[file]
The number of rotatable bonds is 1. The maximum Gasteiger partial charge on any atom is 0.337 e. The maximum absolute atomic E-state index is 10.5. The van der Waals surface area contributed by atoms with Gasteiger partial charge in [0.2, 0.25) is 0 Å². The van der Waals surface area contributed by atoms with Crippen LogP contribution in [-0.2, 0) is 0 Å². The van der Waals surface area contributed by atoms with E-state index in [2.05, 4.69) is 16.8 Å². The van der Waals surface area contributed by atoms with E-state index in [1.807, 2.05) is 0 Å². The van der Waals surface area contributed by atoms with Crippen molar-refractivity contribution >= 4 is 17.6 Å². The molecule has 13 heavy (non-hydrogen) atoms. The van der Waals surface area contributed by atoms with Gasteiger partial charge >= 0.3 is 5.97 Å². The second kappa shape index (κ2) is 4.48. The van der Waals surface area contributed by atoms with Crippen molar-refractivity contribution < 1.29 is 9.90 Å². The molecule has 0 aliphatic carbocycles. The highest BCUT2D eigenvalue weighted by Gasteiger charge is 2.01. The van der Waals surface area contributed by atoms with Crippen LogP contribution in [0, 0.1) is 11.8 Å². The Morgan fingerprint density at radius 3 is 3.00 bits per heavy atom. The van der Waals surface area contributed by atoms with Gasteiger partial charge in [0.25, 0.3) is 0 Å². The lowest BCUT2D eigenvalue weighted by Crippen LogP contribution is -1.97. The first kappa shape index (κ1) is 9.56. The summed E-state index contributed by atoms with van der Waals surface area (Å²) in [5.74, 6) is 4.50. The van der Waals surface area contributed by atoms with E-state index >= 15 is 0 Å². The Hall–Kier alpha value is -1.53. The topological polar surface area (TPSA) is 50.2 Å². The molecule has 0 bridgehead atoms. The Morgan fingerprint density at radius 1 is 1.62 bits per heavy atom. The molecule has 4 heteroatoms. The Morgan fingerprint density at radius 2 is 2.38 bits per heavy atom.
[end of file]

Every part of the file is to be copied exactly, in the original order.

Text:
The number of rotatable bonds is 1. The maximum Gasteiger partial charge on any atom is 0.337 e. The maximum absolute atomic E-state index is 10.5. The van der Waals surface area contributed by atoms with Gasteiger partial charge in [0.2, 0.25) is 0 Å². The van der Waals surface area contributed by atoms with Crippen LogP contribution in [-0.2, 0) is 0 Å². The van der Waals surface area contributed by atoms with E-state index in [2.05, 4.69) is 16.8 Å². The van der Waals surface area contributed by atoms with E-state index in [1.807, 2.05) is 0 Å². The van der Waals surface area contributed by atoms with Crippen molar-refractivity contribution >= 4 is 17.6 Å². The molecule has 13 heavy (non-hydrogen) atoms. The van der Waals surface area contributed by atoms with Gasteiger partial charge >= 0.3 is 5.97 Å². The second kappa shape index (κ2) is 4.48. The van der Waals surface area contributed by atoms with Crippen molar-refractivity contribution < 1.29 is 9.90 Å². The molecule has 0 aliphatic carbocycles. The highest BCUT2D eigenvalue weighted by Gasteiger charge is 2.01. The van der Waals surface area contributed by atoms with Crippen LogP contribution in [0, 0.1) is 11.8 Å². The Morgan fingerprint density at radius 3 is 3.00 bits per heavy atom. The van der Waals surface area contributed by atoms with Gasteiger partial charge in [0.25, 0.3) is 0 Å². The lowest BCUT2D eigenvalue weighted by Crippen LogP contribution is -1.97. The first kappa shape index (κ1) is 9.56. The summed E-state index contributed by atoms with van der Waals surface area (Å²) in [5.74, 6) is 4.50. The van der Waals surface area contributed by atoms with E-state index >= 15 is 0 Å². The Hall–Kier alpha value is -1.53. The topological polar surface area (TPSA) is 50.2 Å². The molecule has 0 bridgehead atoms. The Morgan fingerprint density at radius 1 is 1.62 bits per heavy atom. The molecule has 4 heteroatoms. The Morgan fingerprint density at radius 2 is 2.38 bits per heavy atom.